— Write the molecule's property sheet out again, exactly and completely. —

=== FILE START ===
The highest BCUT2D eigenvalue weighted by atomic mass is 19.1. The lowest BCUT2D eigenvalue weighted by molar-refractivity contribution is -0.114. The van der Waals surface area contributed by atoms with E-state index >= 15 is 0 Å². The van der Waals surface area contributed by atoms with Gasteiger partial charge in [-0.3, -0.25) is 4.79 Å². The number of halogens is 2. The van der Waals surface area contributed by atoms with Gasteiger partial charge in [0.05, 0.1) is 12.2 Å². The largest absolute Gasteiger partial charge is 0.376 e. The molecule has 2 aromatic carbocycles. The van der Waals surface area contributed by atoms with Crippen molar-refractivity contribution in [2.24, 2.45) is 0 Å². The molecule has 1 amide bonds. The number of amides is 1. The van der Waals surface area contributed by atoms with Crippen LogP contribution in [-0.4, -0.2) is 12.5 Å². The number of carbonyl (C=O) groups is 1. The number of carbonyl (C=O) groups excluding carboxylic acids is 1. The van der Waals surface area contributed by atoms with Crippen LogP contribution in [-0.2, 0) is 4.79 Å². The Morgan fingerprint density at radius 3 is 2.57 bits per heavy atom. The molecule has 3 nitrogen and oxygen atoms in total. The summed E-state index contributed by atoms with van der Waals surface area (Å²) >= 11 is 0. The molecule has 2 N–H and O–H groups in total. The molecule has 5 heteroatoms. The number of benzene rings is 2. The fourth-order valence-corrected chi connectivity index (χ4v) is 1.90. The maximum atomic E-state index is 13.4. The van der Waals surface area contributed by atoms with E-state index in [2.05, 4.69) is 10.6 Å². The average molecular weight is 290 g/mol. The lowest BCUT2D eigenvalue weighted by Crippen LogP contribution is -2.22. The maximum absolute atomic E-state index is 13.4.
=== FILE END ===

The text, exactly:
The highest BCUT2D eigenvalue weighted by atomic mass is 19.1. The lowest BCUT2D eigenvalue weighted by molar-refractivity contribution is -0.114. The van der Waals surface area contributed by atoms with E-state index >= 15 is 0 Å². The van der Waals surface area contributed by atoms with Gasteiger partial charge in [-0.3, -0.25) is 4.79 Å². The number of halogens is 2. The van der Waals surface area contributed by atoms with Gasteiger partial charge in [0.05, 0.1) is 12.2 Å². The largest absolute Gasteiger partial charge is 0.376 e. The molecule has 2 aromatic carbocycles. The van der Waals surface area contributed by atoms with Crippen molar-refractivity contribution in [2.24, 2.45) is 0 Å². The molecule has 1 amide bonds. The number of amides is 1. The van der Waals surface area contributed by atoms with Crippen LogP contribution in [-0.4, -0.2) is 12.5 Å². The number of carbonyl (C=O) groups is 1. The number of carbonyl (C=O) groups excluding carboxylic acids is 1. The van der Waals surface area contributed by atoms with Crippen LogP contribution in [-0.2, 0) is 4.79 Å². The Morgan fingerprint density at radius 3 is 2.57 bits per heavy atom. The molecule has 3 nitrogen and oxygen atoms in total. The summed E-state index contributed by atoms with van der Waals surface area (Å²) >= 11 is 0. The molecule has 2 N–H and O–H groups in total. The molecule has 5 heteroatoms. The number of benzene rings is 2. The fourth-order valence-corrected chi connectivity index (χ4v) is 1.90. The maximum atomic E-state index is 13.4. The van der Waals surface area contributed by atoms with E-state index in [2.05, 4.69) is 10.6 Å². The average molecular weight is 290 g/mol. The lowest BCUT2D eigenvalue weighted by Crippen LogP contribution is -2.22. The maximum absolute atomic E-state index is 13.4.